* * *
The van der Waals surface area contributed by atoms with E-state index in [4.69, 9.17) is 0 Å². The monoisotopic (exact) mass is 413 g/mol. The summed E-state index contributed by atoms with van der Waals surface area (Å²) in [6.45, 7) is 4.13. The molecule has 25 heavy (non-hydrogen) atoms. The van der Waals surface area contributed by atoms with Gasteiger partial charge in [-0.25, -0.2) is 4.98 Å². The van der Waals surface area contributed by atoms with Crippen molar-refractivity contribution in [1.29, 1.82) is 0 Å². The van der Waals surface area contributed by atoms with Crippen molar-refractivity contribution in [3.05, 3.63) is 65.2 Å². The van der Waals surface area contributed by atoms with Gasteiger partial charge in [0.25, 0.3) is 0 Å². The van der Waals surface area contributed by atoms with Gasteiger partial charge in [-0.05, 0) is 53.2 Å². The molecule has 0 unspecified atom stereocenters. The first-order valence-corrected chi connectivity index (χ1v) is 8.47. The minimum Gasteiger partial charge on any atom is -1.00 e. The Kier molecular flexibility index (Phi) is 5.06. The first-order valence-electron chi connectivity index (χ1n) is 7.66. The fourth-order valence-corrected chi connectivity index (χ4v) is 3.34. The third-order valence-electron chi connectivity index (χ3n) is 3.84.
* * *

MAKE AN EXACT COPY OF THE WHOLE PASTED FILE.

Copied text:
The van der Waals surface area contributed by atoms with E-state index in [4.69, 9.17) is 0 Å². The monoisotopic (exact) mass is 413 g/mol. The summed E-state index contributed by atoms with van der Waals surface area (Å²) in [6.45, 7) is 4.13. The molecule has 25 heavy (non-hydrogen) atoms. The van der Waals surface area contributed by atoms with Gasteiger partial charge in [-0.25, -0.2) is 4.98 Å². The van der Waals surface area contributed by atoms with Crippen molar-refractivity contribution in [1.29, 1.82) is 0 Å². The van der Waals surface area contributed by atoms with Crippen molar-refractivity contribution in [3.05, 3.63) is 65.2 Å². The van der Waals surface area contributed by atoms with Gasteiger partial charge in [0.25, 0.3) is 0 Å². The van der Waals surface area contributed by atoms with Gasteiger partial charge in [-0.05, 0) is 53.2 Å². The molecule has 0 unspecified atom stereocenters. The first-order valence-corrected chi connectivity index (χ1v) is 8.47. The minimum Gasteiger partial charge on any atom is -1.00 e. The Kier molecular flexibility index (Phi) is 5.06. The first-order valence-electron chi connectivity index (χ1n) is 7.66. The fourth-order valence-corrected chi connectivity index (χ4v) is 3.34. The third-order valence-electron chi connectivity index (χ3n) is 3.84.